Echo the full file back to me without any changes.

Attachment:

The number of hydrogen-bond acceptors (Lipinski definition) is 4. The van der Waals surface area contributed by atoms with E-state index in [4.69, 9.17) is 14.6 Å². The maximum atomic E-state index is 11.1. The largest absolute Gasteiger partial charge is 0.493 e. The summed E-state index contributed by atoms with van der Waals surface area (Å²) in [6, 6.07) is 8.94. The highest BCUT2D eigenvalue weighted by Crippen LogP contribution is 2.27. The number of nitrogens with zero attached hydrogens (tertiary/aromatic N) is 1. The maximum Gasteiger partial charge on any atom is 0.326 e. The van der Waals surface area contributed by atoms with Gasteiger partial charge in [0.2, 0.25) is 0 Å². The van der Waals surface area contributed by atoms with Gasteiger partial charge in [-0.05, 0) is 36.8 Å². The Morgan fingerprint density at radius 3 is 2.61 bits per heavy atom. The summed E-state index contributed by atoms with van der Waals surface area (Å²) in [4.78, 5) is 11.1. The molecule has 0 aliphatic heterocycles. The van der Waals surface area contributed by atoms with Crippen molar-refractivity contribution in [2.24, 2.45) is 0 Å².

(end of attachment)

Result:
The number of hydrogen-bond acceptors (Lipinski definition) is 4. The van der Waals surface area contributed by atoms with E-state index in [4.69, 9.17) is 14.6 Å². The maximum atomic E-state index is 11.1. The largest absolute Gasteiger partial charge is 0.493 e. The summed E-state index contributed by atoms with van der Waals surface area (Å²) in [6, 6.07) is 8.94. The highest BCUT2D eigenvalue weighted by Crippen LogP contribution is 2.27. The number of nitrogens with zero attached hydrogens (tertiary/aromatic N) is 1. The maximum Gasteiger partial charge on any atom is 0.326 e. The van der Waals surface area contributed by atoms with Gasteiger partial charge in [0.2, 0.25) is 0 Å². The van der Waals surface area contributed by atoms with Gasteiger partial charge in [-0.05, 0) is 36.8 Å². The Morgan fingerprint density at radius 3 is 2.61 bits per heavy atom. The summed E-state index contributed by atoms with van der Waals surface area (Å²) in [4.78, 5) is 11.1. The molecule has 0 aliphatic heterocycles. The van der Waals surface area contributed by atoms with Crippen molar-refractivity contribution in [2.24, 2.45) is 0 Å².